2-16. The President is responsible for national security. The National Security Council helps the President determine how best to employ the instruments of national power to achieve national goals. The National Security Council coordinates the efforts of all governmental agencies to execute a synchronized strategy that most effectively uses all the instruments. The Department of Defense-under the leadership of the Secretary of Defense-prepares the National Defense Strategy. It synchronizes Defense Department support of the National Security Strategy.

2-17. The Chairman of the Joint Chiefs of Staff is the principal military advisor to the President, National Security Council, and Secretary of Defense. The chairman prepares the National Military Strategy in consultation with the Secretary of Defense, Joint Chiefs of Staff, and combatant commanders. The National Military Strategy contains the advice of the chairman and the Joint Chiefs of Staff on the role of the Armed Forces in implementing the National Security and National Defense Strategies. The chairman, on behalf of the Secretary of Defense, directs combatant commanders to develop theater security cooperation plans as well as war and contingency plans.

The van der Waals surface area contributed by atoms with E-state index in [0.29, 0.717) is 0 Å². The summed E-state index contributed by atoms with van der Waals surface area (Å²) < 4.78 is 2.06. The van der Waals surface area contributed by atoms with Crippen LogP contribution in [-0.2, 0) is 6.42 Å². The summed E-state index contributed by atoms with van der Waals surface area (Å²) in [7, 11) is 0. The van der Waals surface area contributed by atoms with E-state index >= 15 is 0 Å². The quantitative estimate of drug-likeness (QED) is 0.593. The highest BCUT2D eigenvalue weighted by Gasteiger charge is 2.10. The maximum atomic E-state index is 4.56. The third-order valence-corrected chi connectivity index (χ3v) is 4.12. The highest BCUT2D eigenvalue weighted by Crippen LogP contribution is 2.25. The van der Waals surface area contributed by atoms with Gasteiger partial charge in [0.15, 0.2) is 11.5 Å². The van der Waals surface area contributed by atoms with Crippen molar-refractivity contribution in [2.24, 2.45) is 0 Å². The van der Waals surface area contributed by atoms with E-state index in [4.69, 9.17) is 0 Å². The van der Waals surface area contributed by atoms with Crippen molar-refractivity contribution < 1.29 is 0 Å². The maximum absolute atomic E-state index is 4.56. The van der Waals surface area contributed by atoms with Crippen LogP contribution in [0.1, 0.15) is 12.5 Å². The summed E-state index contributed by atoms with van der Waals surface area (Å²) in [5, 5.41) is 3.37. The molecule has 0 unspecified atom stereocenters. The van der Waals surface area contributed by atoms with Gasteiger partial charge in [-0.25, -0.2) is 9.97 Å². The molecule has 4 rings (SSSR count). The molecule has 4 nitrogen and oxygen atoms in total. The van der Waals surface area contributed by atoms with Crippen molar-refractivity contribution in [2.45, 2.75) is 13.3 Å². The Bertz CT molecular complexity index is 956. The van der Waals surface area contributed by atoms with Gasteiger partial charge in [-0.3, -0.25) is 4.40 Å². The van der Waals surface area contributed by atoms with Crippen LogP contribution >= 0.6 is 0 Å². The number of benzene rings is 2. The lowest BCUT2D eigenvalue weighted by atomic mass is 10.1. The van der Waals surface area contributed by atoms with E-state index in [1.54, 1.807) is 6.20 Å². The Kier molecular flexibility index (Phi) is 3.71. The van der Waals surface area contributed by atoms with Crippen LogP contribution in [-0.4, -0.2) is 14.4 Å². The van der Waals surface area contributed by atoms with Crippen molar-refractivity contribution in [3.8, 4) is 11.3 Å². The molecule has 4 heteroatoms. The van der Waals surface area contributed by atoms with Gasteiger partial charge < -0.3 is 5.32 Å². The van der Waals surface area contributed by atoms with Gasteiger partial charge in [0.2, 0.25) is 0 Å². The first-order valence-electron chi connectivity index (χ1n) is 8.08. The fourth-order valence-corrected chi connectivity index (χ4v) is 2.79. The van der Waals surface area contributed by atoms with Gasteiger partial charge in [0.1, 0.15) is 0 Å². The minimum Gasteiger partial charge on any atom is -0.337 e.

NATIONAL MILITARY OBJECTIVES

2-18. The Armed Forces of the United States execute the National Military Strategy within the context of the National Security and National Defense Strategies. The National Military Strategy establishes the following interrelated military objectives:

These objectives guide military contributions to national defense and ultimately to the accomplishment of the national security goals.

2-19. Executing the National Military Strategy requires military forces with an expeditionary capability. It stresses fast, flexible power projection to eliminate threats before they reach the United States. It relies on versatile military forces able to deal with the breadth and scope of the security environment's challenges. The National Military Strategy also requires significant actions to shape the security environment to support achieving the national security goals. These actions include engagement, deterrence, and security cooperation operations. Ultimately, however, achieving the national security goals requires the Armed Forces to deter-and, if necessary, defeat-adversaries on land, in space, in the air, and at sea. Success in these endeavors requires landpower.

THE ARMY’S STATUTORY OBLIGATIONS

The Congress shall have Power To lay and collect Taxes, Duties, Imposts and Excises, to pay the Debts and provide for the common Defence and general Welfare of the United States;.
  • To raise and support Armies, but no Appropriation of Money to that Use shall be for a longer Term than two Years;